Feminist – Family Member

As a feminist and family member, the tension I would like to highlight is between guilt (maternal, spousal) and resistance to the image of yielding, serving, passiveinternal10 womanhood.

Our household has, for example, staged countless battles about who should ‘do the dishes’, and when I start to feel guilty for ‘making an issue’ over trivial household tasks, I remind myself that affirmative action and equal opportunity workplace policies will never be fully effective until radical change occurs in the division of household labour and family responsibilities.

Sometimes it seems easier to be a ‘good woman’ and just ‘get on with it’, but auditioning as a Stepford wife has never been on my agenda.

Feminist – Person

It can also seem easier to avoid conflict than to confront it. Having fought the workplace battle, and the division of household labour battle, and the maternal guilt battle there’s not a lot of space for personhood, conflictual or otherwise.

Feminism is at least partly about liberation, but feminism for me has also been about trying to ‘do it all’. And not only me; the ‘Wonderwoman’ imperative has been a signature struggle of my demographic, and the legacy is still unravelling for subsequent generations.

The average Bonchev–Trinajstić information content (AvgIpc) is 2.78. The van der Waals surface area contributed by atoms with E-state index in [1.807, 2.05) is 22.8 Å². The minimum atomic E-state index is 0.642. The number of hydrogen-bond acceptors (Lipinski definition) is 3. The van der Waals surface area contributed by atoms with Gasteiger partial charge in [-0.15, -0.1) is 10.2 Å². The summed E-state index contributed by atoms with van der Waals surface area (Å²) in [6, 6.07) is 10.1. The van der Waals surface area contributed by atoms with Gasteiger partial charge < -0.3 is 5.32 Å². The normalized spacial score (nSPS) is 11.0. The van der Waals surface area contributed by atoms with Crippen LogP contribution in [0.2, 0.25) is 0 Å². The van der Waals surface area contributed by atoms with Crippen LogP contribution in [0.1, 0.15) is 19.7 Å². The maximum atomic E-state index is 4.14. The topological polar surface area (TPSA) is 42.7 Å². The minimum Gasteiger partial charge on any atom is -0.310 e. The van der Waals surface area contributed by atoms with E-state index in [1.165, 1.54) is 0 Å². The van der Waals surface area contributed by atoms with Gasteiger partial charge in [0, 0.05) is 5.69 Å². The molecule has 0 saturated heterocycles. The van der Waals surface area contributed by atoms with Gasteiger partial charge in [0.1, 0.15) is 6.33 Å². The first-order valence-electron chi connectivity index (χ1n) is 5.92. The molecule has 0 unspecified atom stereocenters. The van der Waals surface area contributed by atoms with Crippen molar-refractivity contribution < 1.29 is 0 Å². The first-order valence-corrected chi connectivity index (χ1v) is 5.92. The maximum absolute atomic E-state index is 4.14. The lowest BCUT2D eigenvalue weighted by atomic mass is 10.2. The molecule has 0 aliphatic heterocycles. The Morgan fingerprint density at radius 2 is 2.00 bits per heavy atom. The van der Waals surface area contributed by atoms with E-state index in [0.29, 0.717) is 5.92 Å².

Perhaps the tension between liberation and overload might be resolved by a movement for mediocrity. I have considered starting such a movement, but decided it would probably become yet another thing to do well!

Feminist – Blogger for Social Justice

internal9An unanticipated bonus of blogging has been that I have let go some of my ideals of perfection. When I first started blogging I had plenty to write about, but zero technical competence, particularly with social media. There has been much trial and error, with plenty of the latter.

The main downside to blogging has been the issue of payment for writing. Writing for ‘free’ according to Angelo Loukakis, Executive Director of the ASA (Australian Society of Authors) creates an expectation that writing should be free, and that writers should be grateful for the ‘exposure’.

I do not think writers should be expected to write without payment, particularly if the publication is commercial. At the same time, I am happy to do so – because I can; it costs me nothing even if it makes me nothing; I don’t want ‘exposure’ (although I do want to ‘expose’ the issues); and, the intellectual freedom is blissful.

Does that make me complicit in exploitation? Not sure, but I would be interested to know what others think.

Conclusion

Identifying as a feminist is always a work-in-progress. Conflicts are par for the course – aren’t they? …Joan Beckwith.

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One comment on “Internal conflicts of a feminist, family member and person; has-been academic, psychologist and counsellor; reinvented as blogger for social justice”

  1. As seems to be the norm, the discussion of this post occurred on Facebook rather than on the website, so am embedding the post from Facebook in order to preserve the discussion…Joan Beckwith.